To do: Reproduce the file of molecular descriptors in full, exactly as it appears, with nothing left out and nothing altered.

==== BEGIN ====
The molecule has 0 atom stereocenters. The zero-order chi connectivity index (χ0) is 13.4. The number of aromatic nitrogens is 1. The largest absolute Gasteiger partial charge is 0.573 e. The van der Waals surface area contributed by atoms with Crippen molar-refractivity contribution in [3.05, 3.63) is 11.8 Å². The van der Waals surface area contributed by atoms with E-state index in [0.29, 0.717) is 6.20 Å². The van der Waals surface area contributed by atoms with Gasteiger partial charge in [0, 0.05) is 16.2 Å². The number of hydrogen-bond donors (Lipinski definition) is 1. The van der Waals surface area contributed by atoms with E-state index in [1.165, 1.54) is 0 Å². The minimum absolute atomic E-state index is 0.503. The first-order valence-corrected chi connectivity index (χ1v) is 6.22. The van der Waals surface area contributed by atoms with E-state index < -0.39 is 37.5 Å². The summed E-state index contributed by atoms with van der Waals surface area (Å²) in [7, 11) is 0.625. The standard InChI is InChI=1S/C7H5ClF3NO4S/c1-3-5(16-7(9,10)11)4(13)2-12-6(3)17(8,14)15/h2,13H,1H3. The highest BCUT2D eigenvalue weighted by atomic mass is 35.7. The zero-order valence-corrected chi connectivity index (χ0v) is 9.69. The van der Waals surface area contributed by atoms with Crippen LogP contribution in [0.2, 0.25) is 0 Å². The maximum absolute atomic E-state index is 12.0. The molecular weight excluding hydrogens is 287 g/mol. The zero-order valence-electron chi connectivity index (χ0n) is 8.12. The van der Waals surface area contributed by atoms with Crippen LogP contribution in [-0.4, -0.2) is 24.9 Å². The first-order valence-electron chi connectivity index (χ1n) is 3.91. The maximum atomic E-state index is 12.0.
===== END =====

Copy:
The molecule has 0 atom stereocenters. The zero-order chi connectivity index (χ0) is 13.4. The number of aromatic nitrogens is 1. The largest absolute Gasteiger partial charge is 0.573 e. The van der Waals surface area contributed by atoms with Crippen molar-refractivity contribution in [3.05, 3.63) is 11.8 Å². The van der Waals surface area contributed by atoms with E-state index in [0.29, 0.717) is 6.20 Å². The van der Waals surface area contributed by atoms with Gasteiger partial charge in [0, 0.05) is 16.2 Å². The number of hydrogen-bond donors (Lipinski definition) is 1. The van der Waals surface area contributed by atoms with E-state index in [1.165, 1.54) is 0 Å². The minimum absolute atomic E-state index is 0.503. The first-order valence-corrected chi connectivity index (χ1v) is 6.22. The van der Waals surface area contributed by atoms with E-state index < -0.39 is 37.5 Å². The summed E-state index contributed by atoms with van der Waals surface area (Å²) in [7, 11) is 0.625. The standard InChI is InChI=1S/C7H5ClF3NO4S/c1-3-5(16-7(9,10)11)4(13)2-12-6(3)17(8,14)15/h2,13H,1H3. The highest BCUT2D eigenvalue weighted by atomic mass is 35.7. The zero-order valence-corrected chi connectivity index (χ0v) is 9.69. The van der Waals surface area contributed by atoms with Crippen LogP contribution in [0.2, 0.25) is 0 Å². The maximum absolute atomic E-state index is 12.0. The molecular weight excluding hydrogens is 287 g/mol. The zero-order valence-electron chi connectivity index (χ0n) is 8.12. The van der Waals surface area contributed by atoms with Crippen LogP contribution in [-0.4, -0.2) is 24.9 Å². The first-order valence-electron chi connectivity index (χ1n) is 3.91. The maximum atomic E-state index is 12.0.